Ethics & Values
In this teaching activity, students position themselves within a very long historical timeline to reflect on value changes over time. Value changes can occur either due to social developments (e.g., French Revolution that overthrew the monarchy) or induced by technology (e.g., contraceptives which have had an effect on sexual morality). With an emphasis on both societal and technological changes (and the interaction between the two), students are encouraged to identify examples of particularly important or significant technical inventions/designs, analyse their historical context, compare contemporary values with past/future values, and explain how values change over time.
Students often focus on integrating a predefined set of values identified during the early stages of design. They often assume that these values will remain stable in the later stages of the design life-cycle during widespread adoption and use. However, values can change over time. New values may emerge in society (e.g., emergence of feminist values), the priority of values for a specific technological design may change during its use (e.g., increased emphasis on sustainability over efficiency), and the meanings or interpretations of the same value may change over time (e.g., how privacy is understood in the age of the Internet).
This activity will encourage students to situate their designs within a broader socio-historical context, to become aware of value changes, and in turn lead students to design products, systems and services that can better adapt to changing conditions.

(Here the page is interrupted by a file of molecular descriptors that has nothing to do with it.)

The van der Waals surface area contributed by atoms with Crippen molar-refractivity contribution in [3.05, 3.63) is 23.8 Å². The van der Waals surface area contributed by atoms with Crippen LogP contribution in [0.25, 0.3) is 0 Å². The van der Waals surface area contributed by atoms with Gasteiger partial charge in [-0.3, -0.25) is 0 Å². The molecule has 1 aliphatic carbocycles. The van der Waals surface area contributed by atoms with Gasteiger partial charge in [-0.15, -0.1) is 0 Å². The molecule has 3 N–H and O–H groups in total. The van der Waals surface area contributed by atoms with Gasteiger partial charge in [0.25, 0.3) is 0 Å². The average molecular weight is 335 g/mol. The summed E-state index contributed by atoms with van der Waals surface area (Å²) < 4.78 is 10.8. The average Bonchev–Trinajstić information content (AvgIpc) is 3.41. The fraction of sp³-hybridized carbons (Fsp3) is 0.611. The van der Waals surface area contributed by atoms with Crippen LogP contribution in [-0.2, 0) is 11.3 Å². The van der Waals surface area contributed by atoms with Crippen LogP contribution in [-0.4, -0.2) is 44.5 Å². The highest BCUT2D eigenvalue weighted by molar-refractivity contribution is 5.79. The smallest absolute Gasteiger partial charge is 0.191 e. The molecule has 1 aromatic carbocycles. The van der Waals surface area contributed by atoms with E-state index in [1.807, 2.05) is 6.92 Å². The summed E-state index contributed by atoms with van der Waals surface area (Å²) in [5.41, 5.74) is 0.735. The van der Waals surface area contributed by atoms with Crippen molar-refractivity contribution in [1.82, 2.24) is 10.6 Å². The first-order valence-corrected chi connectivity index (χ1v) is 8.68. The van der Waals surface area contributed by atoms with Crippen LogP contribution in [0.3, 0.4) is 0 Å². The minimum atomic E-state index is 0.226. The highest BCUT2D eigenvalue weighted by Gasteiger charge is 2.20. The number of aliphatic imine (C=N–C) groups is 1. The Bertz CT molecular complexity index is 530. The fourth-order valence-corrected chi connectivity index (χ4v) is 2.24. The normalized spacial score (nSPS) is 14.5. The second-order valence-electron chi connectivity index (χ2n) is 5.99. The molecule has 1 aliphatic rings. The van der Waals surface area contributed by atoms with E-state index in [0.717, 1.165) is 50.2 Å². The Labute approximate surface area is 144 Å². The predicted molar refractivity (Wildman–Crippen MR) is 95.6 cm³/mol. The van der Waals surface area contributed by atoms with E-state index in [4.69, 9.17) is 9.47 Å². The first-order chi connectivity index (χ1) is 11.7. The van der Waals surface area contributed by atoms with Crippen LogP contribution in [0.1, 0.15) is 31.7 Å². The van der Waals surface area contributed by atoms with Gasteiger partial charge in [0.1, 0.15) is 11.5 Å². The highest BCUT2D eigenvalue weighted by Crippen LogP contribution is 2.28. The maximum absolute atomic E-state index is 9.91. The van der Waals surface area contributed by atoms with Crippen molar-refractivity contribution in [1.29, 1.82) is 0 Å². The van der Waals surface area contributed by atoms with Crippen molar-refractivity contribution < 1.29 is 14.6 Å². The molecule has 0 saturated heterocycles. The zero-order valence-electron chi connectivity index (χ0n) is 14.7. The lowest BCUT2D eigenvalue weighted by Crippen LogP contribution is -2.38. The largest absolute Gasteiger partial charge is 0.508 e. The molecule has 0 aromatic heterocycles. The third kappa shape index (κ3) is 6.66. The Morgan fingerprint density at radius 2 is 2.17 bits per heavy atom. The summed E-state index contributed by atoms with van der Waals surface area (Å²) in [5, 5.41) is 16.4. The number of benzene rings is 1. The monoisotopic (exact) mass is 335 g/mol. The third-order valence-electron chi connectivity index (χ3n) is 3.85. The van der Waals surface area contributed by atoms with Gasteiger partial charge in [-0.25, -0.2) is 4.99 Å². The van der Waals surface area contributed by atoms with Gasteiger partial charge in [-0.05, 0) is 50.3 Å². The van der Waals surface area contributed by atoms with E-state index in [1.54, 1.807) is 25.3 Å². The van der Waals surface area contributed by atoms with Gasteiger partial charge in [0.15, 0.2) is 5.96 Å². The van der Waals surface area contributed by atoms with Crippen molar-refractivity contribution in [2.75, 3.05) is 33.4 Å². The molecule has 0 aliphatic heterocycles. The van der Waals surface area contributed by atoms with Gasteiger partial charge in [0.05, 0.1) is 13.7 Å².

After the teaching activity students will be able to:
To assess whether the intended learning outcomes were attained by the teaching activity the following assessment activities can be carried out (in class or after class).
Assess students' learning by asking them to apply their understanding of changing values over time on a case study (summative assessment) by creating a time traveling scenario, imagining how a design might be used and valued differently by people from the past or the future.
Assess students' learning by asking them to write a reflective value report focusing on students’ awareness of the dynamic socio-historical context surrounding design, and how they are manifested in products, systems and services (formative assessment of knowledge).
In the assessment activity ask students to focus on:
van de Poel, Ibo (2018). Design for value change. Ethics and Information Technology. https://doi.org/10.1007/s10676-018-9461-9
Yoo, Daisy; Derthick, Katie; Ghassemian, Shaghayegh; Hakizimana, Jean; Gill, Briam; & Friedman, Batya (2016). Multi-lifespan design thinking: two methods and a case study with the Rwandan diaspora. In Proceedings of the 2016 CHI conference on human factors in computing systems (pp. 4423-4434).